Boris Johnson today claimed that a swift inquiry into his government’s handling of the Covidpandemic would be “irresponsible”.
The prime minister told MPs that he would hold an inquiry to learn lessons from the outbreak, but insisted that it would be wrong now to divert officials away from the priority of fighting the disease.
He was responding to a Labour MP who had lost his mother, father and mother-in-law to the virus and called for a full public inquiry “as soon as current restrictions are lifted”.
Labour and Liberal Democrats are pushing to prevent the PM from kicking an inquiry into the long grass, with Sir Keir Starmer pushing for it to start as soon as the roadmap out of lockdown ends on 21 June.
And epidemiologist Prof Neil Ferguson yesterday said an inquiry should start “in the next few months”, warning that delay would make it “less likely to actually effect real change”.
But Mr Johnson told the House of Commons that the government would hold an inquiry “as soon as it’s right to do so, as soon as it wouldn’t be an irresponsible diversion of the energies of the key officials involved”.
Speaking at prime minister’s questions, he added: “We are of course committed to an inquiry to learn the lessons, to make sure that something like this can never happen again.”
Mr Johnson was responding to Manchester Gorton MP Afzal Khan, who told the Commons: “A year into this crisis and more than 126,000 lives have been lost. Behind this staggering figure are millions of grieving loved ones.
“In my family, we have lost an entire generation. I couldn’t hold my mum’s hand as she lay dying and I recently lost both my father and mother-in-law within just days of one another.
“Grieving families like mine want and deserve to understand what happened, and if anything could have been done to prevent this tragedy.”
Mr Khan called on the PM to commit today to “launching a full public inquiry into the handling of the pandemic as soon as current restrictions are lifted”.
Mr Johnson offered his “sympathies and sorrow” for Mr Khan’s loss, adding: “His experience is one, as he rightly says, that has been shared by far too many families up and down the country and that’s why we’re of course committed – as soon as it’s right to do so, as soon as it wouldn’t be an irresponsible diversion of the energies of the key officials involved – to an inquiry to learn the lessons, to make sure nothing like this can ever happen again.”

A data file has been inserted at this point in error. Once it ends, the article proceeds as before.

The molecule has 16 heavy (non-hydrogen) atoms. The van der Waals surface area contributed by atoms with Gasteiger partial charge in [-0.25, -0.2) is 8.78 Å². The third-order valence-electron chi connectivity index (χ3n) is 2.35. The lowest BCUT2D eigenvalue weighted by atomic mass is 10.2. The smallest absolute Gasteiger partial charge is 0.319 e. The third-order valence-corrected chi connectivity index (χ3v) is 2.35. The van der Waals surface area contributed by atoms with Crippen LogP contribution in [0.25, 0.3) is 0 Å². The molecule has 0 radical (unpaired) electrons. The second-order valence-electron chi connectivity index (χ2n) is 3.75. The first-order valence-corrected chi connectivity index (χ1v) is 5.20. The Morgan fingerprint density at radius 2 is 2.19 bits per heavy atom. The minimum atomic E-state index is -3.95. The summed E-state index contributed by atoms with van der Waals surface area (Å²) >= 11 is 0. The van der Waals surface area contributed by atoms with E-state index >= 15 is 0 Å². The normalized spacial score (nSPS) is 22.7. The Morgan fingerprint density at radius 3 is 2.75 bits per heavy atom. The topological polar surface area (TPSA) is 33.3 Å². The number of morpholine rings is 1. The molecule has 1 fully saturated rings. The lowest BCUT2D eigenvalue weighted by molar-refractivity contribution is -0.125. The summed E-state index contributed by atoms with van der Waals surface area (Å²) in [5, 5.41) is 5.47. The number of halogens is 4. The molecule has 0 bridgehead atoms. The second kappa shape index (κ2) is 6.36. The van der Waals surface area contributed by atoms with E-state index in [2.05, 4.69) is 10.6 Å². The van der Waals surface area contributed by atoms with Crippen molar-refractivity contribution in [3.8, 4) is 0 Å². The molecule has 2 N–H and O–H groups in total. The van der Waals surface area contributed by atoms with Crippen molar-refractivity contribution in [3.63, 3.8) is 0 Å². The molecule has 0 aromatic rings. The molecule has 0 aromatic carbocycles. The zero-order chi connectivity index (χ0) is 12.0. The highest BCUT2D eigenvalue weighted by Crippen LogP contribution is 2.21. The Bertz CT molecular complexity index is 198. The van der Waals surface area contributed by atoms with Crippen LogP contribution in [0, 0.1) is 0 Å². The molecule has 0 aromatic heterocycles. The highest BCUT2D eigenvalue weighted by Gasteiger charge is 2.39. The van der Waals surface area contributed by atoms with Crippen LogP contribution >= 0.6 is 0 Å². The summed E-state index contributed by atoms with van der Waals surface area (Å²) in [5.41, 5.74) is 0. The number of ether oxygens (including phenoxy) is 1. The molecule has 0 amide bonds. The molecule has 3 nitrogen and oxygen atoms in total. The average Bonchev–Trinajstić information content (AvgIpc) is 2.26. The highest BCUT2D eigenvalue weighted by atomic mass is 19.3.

But Sir Keir said a full public inquiry was needed “as soon as restrictions lift”, telling MPs: “That is the only way we can get to the bottom of the many mistakes that were made during the pandemic and find justice for those who suffered so much.”
England’s deputy chief medical officer Professor Jonathan Van-Tam last week said that an imminent public inquiry would be “an extra burden that wasn’t necessary” for medics and experts involved in the pandemic.
“Would an inquiry be an unwelcome distraction for me personally, at the moment, when I’m very focussed on the vaccine programme and the vaccine programme we might need in the autumn? Who knows? I think it would be an extra burden that wasn’t necessary,” he told a Downing Street press conference on 17 March.
“Is looking back on what you did and whether you could do things better a function of medicine, in terms of the clinical audit that happens in every GP surgery and every NHS trust up and down the land? Yes, it is.
“Will lessons be learned in due course? I am sure lessons will emerge.”
But Prof Ferguson suggested yesterday an inquiry should start “in the next few months”.
“It is probably better to get initial conclusions from it sooner rather than later,” he said. “An inquiry which lasts three years – the risk is in three years’ time people’s concerns will have moved on and it’s less likely to actually effect real change”.
Join our new commenting forum
Join thought-provoking conversations, follow other Independent readers and see their replies